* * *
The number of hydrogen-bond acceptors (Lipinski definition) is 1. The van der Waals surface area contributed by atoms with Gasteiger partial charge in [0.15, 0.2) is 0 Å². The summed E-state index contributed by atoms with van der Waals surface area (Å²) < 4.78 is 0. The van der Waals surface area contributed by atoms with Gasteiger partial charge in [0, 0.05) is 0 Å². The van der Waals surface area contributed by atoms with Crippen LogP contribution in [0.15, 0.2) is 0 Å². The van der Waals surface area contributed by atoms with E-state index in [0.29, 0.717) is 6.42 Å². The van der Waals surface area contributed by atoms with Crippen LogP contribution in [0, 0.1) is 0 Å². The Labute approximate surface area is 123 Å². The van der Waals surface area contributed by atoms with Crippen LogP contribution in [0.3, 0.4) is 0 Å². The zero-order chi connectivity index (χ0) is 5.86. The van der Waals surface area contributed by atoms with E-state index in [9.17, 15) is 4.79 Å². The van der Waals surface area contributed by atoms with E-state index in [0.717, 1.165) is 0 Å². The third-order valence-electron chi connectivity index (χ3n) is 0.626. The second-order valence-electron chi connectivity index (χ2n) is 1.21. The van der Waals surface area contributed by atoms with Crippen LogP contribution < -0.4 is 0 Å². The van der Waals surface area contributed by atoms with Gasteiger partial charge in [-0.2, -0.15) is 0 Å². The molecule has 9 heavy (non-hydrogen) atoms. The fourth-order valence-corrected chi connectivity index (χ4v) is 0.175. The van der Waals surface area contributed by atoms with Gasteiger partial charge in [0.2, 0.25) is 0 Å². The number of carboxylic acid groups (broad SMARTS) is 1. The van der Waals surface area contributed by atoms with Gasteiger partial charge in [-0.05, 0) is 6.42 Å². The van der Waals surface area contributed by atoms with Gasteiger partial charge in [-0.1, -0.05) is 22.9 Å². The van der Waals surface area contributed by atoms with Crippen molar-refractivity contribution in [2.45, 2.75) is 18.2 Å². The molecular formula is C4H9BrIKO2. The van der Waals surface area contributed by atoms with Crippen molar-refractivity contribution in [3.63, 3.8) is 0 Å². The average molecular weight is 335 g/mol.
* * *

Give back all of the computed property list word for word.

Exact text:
The number of hydrogen-bond acceptors (Lipinski definition) is 1. The van der Waals surface area contributed by atoms with Gasteiger partial charge in [0.15, 0.2) is 0 Å². The summed E-state index contributed by atoms with van der Waals surface area (Å²) < 4.78 is 0. The van der Waals surface area contributed by atoms with Gasteiger partial charge in [0, 0.05) is 0 Å². The van der Waals surface area contributed by atoms with Crippen LogP contribution in [0.15, 0.2) is 0 Å². The van der Waals surface area contributed by atoms with E-state index in [0.29, 0.717) is 6.42 Å². The van der Waals surface area contributed by atoms with Crippen LogP contribution in [0, 0.1) is 0 Å². The Labute approximate surface area is 123 Å². The van der Waals surface area contributed by atoms with Crippen LogP contribution in [0.3, 0.4) is 0 Å². The zero-order chi connectivity index (χ0) is 5.86. The van der Waals surface area contributed by atoms with E-state index in [9.17, 15) is 4.79 Å². The van der Waals surface area contributed by atoms with E-state index in [0.717, 1.165) is 0 Å². The third-order valence-electron chi connectivity index (χ3n) is 0.626. The second-order valence-electron chi connectivity index (χ2n) is 1.21. The van der Waals surface area contributed by atoms with Crippen LogP contribution < -0.4 is 0 Å². The van der Waals surface area contributed by atoms with Gasteiger partial charge in [-0.2, -0.15) is 0 Å². The molecule has 9 heavy (non-hydrogen) atoms. The fourth-order valence-corrected chi connectivity index (χ4v) is 0.175. The van der Waals surface area contributed by atoms with Gasteiger partial charge in [0.2, 0.25) is 0 Å². The number of carboxylic acid groups (broad SMARTS) is 1. The van der Waals surface area contributed by atoms with Gasteiger partial charge in [-0.05, 0) is 6.42 Å². The van der Waals surface area contributed by atoms with Gasteiger partial charge in [-0.1, -0.05) is 22.9 Å². The van der Waals surface area contributed by atoms with Crippen molar-refractivity contribution in [2.45, 2.75) is 18.2 Å². The molecular formula is C4H9BrIKO2. The van der Waals surface area contributed by atoms with Crippen molar-refractivity contribution in [3.63, 3.8) is 0 Å². The average molecular weight is 335 g/mol.